About the Book
As 8,000 Scottish soldiers, most of them spearmen, faced 18,000 English infantrymen, archers and mounted knights in June 1314 near the Bannock Burn, many would have thought that the result a foregone conclusion. But two days later, the English were routed, Edward II fled to the coast and took ship for home, and few English and Welsh soldiers escaped from Scotland unhurt. This emphatic victory was the moment that enabled Scotland to remain independent and pursue a different destiny. In this book, best-selling author Alistair Moffat offers fresh insights into one of the most famous battles in history, yet one which is surprisingly little understood. Where exactly was it fought; and what happened at the Scottish council of war the night before the second day to persuade the Scots to attack at dawn?This book follows in detail the events of those two days that changed history, and captures all the fear, heroism, confusion and desperation as he describes the tactics and manoeuvres that led to a stunning and unexpected Scottish victory.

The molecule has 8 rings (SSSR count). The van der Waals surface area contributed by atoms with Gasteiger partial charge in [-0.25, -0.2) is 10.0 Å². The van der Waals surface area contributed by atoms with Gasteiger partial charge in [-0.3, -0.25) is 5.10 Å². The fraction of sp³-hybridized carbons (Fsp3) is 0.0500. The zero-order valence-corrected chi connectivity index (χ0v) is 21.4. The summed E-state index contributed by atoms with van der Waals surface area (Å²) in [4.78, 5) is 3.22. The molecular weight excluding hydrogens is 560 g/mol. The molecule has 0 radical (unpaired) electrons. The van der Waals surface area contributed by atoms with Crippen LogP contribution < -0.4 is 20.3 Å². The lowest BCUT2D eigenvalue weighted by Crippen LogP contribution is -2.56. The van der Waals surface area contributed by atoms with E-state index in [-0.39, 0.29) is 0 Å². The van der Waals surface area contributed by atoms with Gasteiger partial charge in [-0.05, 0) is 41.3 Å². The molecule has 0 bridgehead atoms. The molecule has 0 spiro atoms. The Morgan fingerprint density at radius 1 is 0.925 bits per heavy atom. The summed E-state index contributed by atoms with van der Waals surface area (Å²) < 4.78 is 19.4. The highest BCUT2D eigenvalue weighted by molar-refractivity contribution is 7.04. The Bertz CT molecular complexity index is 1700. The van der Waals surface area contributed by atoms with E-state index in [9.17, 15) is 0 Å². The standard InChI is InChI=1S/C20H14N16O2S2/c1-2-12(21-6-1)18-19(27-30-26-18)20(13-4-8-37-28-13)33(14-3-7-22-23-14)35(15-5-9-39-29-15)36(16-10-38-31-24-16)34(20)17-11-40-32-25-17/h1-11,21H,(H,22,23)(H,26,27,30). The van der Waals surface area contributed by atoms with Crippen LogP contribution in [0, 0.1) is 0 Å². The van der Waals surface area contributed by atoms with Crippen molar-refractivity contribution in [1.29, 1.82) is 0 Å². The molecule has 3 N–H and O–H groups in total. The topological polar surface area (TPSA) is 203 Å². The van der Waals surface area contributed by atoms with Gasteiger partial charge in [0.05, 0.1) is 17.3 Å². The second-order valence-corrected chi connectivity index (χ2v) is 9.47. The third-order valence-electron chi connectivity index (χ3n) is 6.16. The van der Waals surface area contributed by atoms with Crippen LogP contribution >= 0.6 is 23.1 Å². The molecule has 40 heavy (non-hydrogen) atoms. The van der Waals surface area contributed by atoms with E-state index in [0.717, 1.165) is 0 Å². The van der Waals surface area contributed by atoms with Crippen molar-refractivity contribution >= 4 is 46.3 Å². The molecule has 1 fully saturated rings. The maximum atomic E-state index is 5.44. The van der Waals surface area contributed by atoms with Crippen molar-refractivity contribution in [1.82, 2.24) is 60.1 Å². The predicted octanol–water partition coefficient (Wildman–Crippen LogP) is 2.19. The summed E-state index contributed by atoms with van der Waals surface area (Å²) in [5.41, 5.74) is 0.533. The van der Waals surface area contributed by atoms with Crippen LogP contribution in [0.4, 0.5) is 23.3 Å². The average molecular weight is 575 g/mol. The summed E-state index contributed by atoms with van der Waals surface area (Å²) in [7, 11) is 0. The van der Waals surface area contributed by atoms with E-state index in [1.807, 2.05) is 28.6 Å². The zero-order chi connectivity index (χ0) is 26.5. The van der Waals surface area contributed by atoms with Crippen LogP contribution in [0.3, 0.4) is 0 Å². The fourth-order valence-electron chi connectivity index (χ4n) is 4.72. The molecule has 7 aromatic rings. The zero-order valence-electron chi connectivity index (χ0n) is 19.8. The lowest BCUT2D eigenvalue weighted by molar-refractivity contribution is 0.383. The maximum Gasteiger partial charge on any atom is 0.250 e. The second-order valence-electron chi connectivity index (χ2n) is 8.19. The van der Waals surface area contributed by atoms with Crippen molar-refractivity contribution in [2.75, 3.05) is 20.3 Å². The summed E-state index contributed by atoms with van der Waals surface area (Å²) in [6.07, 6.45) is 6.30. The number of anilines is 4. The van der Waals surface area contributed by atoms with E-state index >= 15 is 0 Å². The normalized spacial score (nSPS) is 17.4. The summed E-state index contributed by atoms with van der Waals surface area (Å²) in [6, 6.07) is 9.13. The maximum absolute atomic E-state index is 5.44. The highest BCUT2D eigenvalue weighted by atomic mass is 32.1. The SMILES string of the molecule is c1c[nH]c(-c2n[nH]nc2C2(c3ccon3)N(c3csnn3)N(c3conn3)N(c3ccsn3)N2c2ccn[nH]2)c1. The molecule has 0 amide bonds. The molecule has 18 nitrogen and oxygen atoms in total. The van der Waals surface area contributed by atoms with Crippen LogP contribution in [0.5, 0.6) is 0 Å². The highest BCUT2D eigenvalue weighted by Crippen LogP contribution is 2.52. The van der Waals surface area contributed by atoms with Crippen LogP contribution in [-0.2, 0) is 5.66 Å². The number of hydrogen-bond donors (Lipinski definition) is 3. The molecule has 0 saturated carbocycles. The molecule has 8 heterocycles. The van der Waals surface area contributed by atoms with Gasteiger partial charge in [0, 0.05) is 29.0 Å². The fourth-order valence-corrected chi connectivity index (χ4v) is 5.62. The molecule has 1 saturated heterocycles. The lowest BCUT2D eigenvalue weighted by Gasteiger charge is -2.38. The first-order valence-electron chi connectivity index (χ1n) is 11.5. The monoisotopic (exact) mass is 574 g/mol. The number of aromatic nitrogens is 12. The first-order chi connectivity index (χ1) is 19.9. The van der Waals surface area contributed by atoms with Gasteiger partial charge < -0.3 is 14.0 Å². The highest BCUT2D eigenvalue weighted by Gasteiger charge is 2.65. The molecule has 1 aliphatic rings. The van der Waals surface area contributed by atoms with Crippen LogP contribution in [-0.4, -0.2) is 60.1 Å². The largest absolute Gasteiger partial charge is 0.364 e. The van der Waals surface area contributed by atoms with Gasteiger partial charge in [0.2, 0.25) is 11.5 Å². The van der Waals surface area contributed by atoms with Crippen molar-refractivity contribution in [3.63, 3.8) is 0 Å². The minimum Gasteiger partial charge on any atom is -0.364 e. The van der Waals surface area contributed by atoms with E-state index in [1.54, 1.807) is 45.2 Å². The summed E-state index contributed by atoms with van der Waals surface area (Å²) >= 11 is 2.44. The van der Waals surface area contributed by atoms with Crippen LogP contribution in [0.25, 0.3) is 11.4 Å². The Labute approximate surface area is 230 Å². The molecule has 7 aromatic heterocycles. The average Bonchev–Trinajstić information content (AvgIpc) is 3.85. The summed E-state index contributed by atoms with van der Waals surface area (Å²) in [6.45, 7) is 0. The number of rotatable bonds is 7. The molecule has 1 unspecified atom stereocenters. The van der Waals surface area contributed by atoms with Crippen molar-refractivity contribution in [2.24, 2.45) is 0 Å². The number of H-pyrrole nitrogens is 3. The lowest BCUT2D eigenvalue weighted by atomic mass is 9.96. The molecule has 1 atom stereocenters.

You may also like…
Paperback | Pub: 21 Sep 2017£14.99
From the Ice Age to the recent Scottish Referendum, historian and author Alistair Moffat explores the history of the Scottish nation. As well as focusing on key moments in the nation’s history such as the Battle of Bannockburn and the Jacobite...
Paperback | Pub: 12 Jul 2018£14.99
This is the story of the border: a place of beginnings and endings, of differences and similarities. It is the story of England and Scotland, told not from the remoteness of London or Edinburgh or in the tired terms of national histories, but up...
Paperback | Pub: 17 May 2011£9.99
Modern communications have driven motorways and pylons through the countryside, dwarfed us with TV and telephone masts and drastically altered the way in which we move around, see and understand Scotland. Recent politics and logistics have...
Paperback | Pub: 06 Mar 2017£12.99
Hadrian’s Wall is the largest, most spectacular and one of the most enigmatic historical monument in Britain. Nothing else approaches its vast scale: a land wall running 73 miles from east to west and a sea wall stretching at least 26 miles down...